Ethics in pharmaceutical sales

The ethics involved within pharmaceutical sales is built from the organizational ethics, which is a matter of system compliance, accountability and culture (Grace & Cohen, 2005). Organizational ethics are used when developing the marketing and sales strategy to both the public and the healthcare profession of the strategy.[1] Organizational ethics are best demonstrated through acts of fairness, compassion, integrity, honor, and responsibility.[2]


The pharmaceutical industry is a highly competitive business and its success is dependent on the sales and marketing of each drug.[1] The cost of research and development for each drug is hundreds of millions of dollars. In 2005 the research and development expenditure for the biopharmaceutical industry within Europe and the US was 15,474 million euro.(The Pharma Industry Figures, 2006). Some health economists peg the current cost of drug development at US$1.3 billion, others at US$1.7 billion[3] The actual drug discovery and the drug development can take years. After which, testing and clinical trials are required prior to getting approval by regulatory boards. After launching the drug the company has much at stake as it has already outlaid millions of dollars the success of its sales is an important factor to the success of the company.

Sales practices

A pharmaceutical sales representative is the key part within the sales of all drugs.[1] They ensure the healthcare profession is informed of the benefits of the drug along with the safety and the side effects according to the dictate of the company employing them. The term used is ethical promotion, which can be described as communication of ethical values to promote their product to the physician. (Wright & Lundstrom, 2004)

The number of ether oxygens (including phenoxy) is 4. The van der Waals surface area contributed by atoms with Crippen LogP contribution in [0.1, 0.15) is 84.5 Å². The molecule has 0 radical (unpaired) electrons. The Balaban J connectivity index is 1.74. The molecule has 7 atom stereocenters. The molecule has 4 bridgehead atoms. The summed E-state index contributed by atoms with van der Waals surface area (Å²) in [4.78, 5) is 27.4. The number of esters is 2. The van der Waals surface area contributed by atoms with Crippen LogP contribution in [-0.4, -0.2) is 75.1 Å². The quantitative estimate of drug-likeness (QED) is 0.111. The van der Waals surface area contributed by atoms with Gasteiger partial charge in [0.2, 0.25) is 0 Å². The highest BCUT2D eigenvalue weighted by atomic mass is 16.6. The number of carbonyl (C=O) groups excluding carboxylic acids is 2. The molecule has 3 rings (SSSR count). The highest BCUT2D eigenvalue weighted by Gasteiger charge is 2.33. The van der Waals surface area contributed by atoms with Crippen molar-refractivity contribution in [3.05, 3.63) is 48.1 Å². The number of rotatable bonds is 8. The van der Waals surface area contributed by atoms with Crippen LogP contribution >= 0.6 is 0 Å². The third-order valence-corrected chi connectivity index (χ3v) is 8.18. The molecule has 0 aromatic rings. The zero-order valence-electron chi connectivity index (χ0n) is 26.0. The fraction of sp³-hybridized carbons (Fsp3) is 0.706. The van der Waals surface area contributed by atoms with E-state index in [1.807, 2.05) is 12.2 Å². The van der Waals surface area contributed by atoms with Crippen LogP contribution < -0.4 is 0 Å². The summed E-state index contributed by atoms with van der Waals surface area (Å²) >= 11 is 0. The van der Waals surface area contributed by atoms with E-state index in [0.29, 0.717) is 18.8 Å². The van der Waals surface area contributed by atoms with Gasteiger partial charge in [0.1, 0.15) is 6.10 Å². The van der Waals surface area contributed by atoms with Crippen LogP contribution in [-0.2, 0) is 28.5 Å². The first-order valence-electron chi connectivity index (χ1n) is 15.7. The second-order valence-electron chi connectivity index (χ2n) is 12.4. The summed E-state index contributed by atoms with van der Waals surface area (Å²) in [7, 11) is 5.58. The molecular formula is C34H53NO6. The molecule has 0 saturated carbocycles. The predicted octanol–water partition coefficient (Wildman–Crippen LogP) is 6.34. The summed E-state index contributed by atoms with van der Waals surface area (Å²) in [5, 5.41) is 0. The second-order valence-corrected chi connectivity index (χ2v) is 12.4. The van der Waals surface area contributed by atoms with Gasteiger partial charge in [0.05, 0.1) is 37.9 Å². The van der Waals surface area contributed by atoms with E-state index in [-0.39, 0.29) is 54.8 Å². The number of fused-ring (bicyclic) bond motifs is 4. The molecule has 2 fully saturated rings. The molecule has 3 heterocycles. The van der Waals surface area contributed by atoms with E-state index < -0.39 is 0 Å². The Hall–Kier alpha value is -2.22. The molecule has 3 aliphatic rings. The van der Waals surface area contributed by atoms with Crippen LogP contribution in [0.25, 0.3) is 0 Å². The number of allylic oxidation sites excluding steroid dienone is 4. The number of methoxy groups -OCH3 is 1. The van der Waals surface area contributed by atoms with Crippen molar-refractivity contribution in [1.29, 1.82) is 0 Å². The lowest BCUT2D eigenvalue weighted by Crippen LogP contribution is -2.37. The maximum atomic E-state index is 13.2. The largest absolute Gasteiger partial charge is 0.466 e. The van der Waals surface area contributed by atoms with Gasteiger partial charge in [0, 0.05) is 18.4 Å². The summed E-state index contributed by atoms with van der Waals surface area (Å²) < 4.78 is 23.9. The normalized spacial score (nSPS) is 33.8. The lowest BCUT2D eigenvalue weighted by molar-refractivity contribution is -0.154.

Regulations and guidelines

European Federation of Pharmaceutical Industries and Associations

The European Federation of Pharmaceutical Industries and Associations (EFPIA) stipulates that there is a Corporate Social responsibility for the pharmaceutical industry to recognize and acknowledge the need to act responsibly towards society and the communities in which it operates.

The EFPIA has also code of practice on the promotion of medicine, which entails the regulations over many areas of the promotion of medicine. These include events and hospitality that can be extended by a pharmaceutical company. Gifts and inducements must be inexpensive and provide value to the practice of medicine or pharmacy. All medical sales representatives must have the adequate training and sufficient scientific knowledge to provide relevant and precise information about the products. They must also comply with the requirements of the applicable codes.

Pharmaceutical Research and Manufacturers of America

In 2002 the Pharmaceutical Research and Manufacturers of America, issued a set of guidelines for its member companies to follow when it comes to the relationship between drug reps and doctors. The voluntary code significantly changed how drug company representatives interact with doctors. Changes range from restricting gifts to limiting consulting contracts offered to doctors.[4]

PhRMA was inspired to come up with the code after years of criticism from groups like Families USA and Public Citizen. PhRMA already had a set of guidelines on this topic but its board decided that one of the best ways to thwart the criticism and prevent any appearance of impropriety was to come up with a stricter code.[4]

"The PhRMA guidelines are one major factor contributing to a paradigm shift that directly impacts the way our industry conducts business,""Because of this shift, pharmaceutical sales forces must learn new and more compelling ways to create and keep customers, or perish because physicians are no longer willing to listen to their usual approach," said Susan Torroella, CEO of Columbia MedCom Group.[4]